Nerve (2016) Review!!!


Synopsis – A high school senior finds herself immersed in an online game of truth or dare, where her every move starts to become manipulated by an anonymous community of “watchers.”

My Take – Can you imagine life without internet? The internet has become an ever expanding necessity in our lives, but it has also proved itself many times to be a dangerous and seriously f*cked up place. With social media at the very heart of the world we live in, the film takes these elements to demonstrate the wide-spreading nature of this technology, as well as the hidden danger through its incredibly intriguing premise. The age of internet fame and fortune is upon us, and this Henry Joost and Ariel Schulman directed film gives us the over-dramatized Hollywood version of what some people are willing to do for this type of life. This film is an example of some of the many dangers that come with the social networks and internet fame, as well as the incredibly idiotic and life threatening things teenagers can be peer pressured into doing. Taking viewers for a glamorous ride, this film brings a harmonious medley entertainment and thought-provoking contemplation. A multifaceted film, the film doesn’t fail to give the comedic, thrilling, edge-of- your seat entertainment that film-goers crave on a night out. The chemistry between Franco and Roberts, the intense visuals, and memorable soundtrack readily draws watchers into the film. These features complement each other so well that the hearts of viewers still race hours after the end.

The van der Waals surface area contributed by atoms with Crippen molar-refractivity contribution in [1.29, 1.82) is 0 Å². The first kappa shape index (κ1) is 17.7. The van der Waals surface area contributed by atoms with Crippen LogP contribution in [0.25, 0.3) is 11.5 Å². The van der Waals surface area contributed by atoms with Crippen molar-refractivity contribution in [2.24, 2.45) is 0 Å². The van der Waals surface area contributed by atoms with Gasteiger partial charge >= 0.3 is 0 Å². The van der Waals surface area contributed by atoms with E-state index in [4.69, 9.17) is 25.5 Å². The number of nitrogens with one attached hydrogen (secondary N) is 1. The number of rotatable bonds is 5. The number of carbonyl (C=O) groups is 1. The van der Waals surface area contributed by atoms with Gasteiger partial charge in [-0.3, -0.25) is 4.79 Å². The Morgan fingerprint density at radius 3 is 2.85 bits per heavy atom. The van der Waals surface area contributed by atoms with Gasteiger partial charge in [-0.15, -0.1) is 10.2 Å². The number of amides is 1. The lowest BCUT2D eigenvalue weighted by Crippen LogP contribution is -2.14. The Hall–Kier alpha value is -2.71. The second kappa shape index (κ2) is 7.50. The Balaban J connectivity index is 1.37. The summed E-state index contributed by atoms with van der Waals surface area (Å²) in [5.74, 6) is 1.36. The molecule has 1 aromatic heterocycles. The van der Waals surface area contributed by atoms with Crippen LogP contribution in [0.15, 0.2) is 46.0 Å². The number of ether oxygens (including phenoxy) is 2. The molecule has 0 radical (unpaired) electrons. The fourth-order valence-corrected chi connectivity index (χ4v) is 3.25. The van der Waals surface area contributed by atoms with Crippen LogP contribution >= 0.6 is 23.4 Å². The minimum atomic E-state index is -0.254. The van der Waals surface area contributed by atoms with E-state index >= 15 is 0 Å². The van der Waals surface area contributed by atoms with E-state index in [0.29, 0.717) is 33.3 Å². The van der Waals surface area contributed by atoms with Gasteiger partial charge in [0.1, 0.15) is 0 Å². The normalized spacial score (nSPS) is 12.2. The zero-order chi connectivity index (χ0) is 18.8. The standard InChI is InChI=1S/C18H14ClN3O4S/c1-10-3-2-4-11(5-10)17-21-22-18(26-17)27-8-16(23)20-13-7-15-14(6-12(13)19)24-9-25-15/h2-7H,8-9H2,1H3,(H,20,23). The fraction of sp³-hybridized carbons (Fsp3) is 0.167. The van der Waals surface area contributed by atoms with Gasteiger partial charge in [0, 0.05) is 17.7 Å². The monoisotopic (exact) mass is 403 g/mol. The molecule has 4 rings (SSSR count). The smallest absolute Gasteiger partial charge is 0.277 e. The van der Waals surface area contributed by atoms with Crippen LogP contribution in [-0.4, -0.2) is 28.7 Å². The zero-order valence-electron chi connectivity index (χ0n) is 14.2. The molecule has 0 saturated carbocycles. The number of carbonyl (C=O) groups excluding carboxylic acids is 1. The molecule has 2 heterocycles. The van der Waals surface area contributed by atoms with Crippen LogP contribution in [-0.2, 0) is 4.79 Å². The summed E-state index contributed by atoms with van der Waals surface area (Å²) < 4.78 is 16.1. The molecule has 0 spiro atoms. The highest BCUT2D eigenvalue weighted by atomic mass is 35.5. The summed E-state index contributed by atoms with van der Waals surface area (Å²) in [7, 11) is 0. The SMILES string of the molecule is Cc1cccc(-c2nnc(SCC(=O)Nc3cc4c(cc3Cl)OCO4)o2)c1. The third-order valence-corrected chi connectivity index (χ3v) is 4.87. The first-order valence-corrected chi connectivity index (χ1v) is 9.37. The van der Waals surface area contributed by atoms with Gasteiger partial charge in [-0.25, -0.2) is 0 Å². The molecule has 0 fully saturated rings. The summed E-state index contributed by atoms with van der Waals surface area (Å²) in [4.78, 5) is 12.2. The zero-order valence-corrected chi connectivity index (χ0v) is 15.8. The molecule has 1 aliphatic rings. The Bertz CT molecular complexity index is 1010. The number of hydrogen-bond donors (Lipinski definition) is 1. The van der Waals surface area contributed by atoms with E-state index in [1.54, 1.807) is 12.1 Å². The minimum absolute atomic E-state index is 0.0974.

Based on a novel by Jeanne Ryan the story follows Vee aka Venus (Emma Roberts), an NYC teen living in the shadow of a family tragedy and the claustrophobic presence of her over-protective mother (Juliette Lewis). Always timidly in the shadow of her best friend – the extrovert Sydney (Emily Meade), who is enjoying her newly found internet fame with the help of the new viral internet game ‘Nerve’: a social media ‘Truth or Dare’ (“but without the truth”) challenge game where you can either be a Player or a Watcher. In real time, Watchers set Players with challenges they have to complete for ever-escalating financial reward, but Bail or Fail and you lose all. And snitches get punished. With their friendship at breaking point, Vee is provoked into playing the game by Sydney and teams with fellow gamer Ian (Dave Franco) – someone with a history that could bring Vee into great danger. However, Vee’s geeky friend Tommy (Miles Heizer) is on the case to expose Ian and to help Vee win the game. The challenges begin harmless enough but spiral inevitably to complete chaos as Vee does things she never have thought of on her own. Along the way we meet a few of the other Players, who are struggling with their own reasons for playing the game and one in particular who may know more than he is telling. Directing duo Henry Joost and Ariel Schulman who brought us the last most recent Paranormal Activities and probably most famed for Catfish, give us a rather illuminating adventure across New York City following participants taking part in a viral game which is sweeping across the city’s hipster community where players take on dares to win money and watchers pay to be spectators of their favorite contestants. It’s a radical idea but not so unbelievable like a purge. One thing that was great about this film was that the dares were realistic, and didn’t feel ridiculous. All of the things that Venus is dared to do are things that you know actually could happen in real life. The dares range from her getting a tattoo, to her having to go 60 miles per hour on a motorcycle while the driver, Ian, is blindfolded, and while the dares get more and more intense as the film goes on, nothing felt overly unbelievable or too exaggerated just for the sake of putting it in the film. The world building in this film was very believable as well. The game felt like a phenomenon, and it actually felt like something that could happen in real life. There were shots of the city that showed the different usernames of all of the different people who were logged into the game, and this was an effective way of conveying just how popular the game was in the films universe. Another reason for why this film is so fascinating to me is that it could actually happen someday. This film has come out at a time where apps like Pokemon Go has been the cause of many road accidents and other such crimes making the film’s release perfect. The film overall is a social and cautionary tale about the dangers and risks that we take everyday using technology and social media. Take the new Pokemon Go game as a perfect example. I remember when the original Pokemon games came out back in the mid to late 90’s and I remember playing them on a friend’s Nintendo Gameboy, which like many other technical products from back in the day as since been discontinued. The game was enjoyable back then and all the other kids at school were playing it, but it was nothing like what is currently going on with the hand-held devices people are playing Pokemon Go on and also the game itself. I have heard of professional people who have quit their jobs and given up their careers just so they can play this game.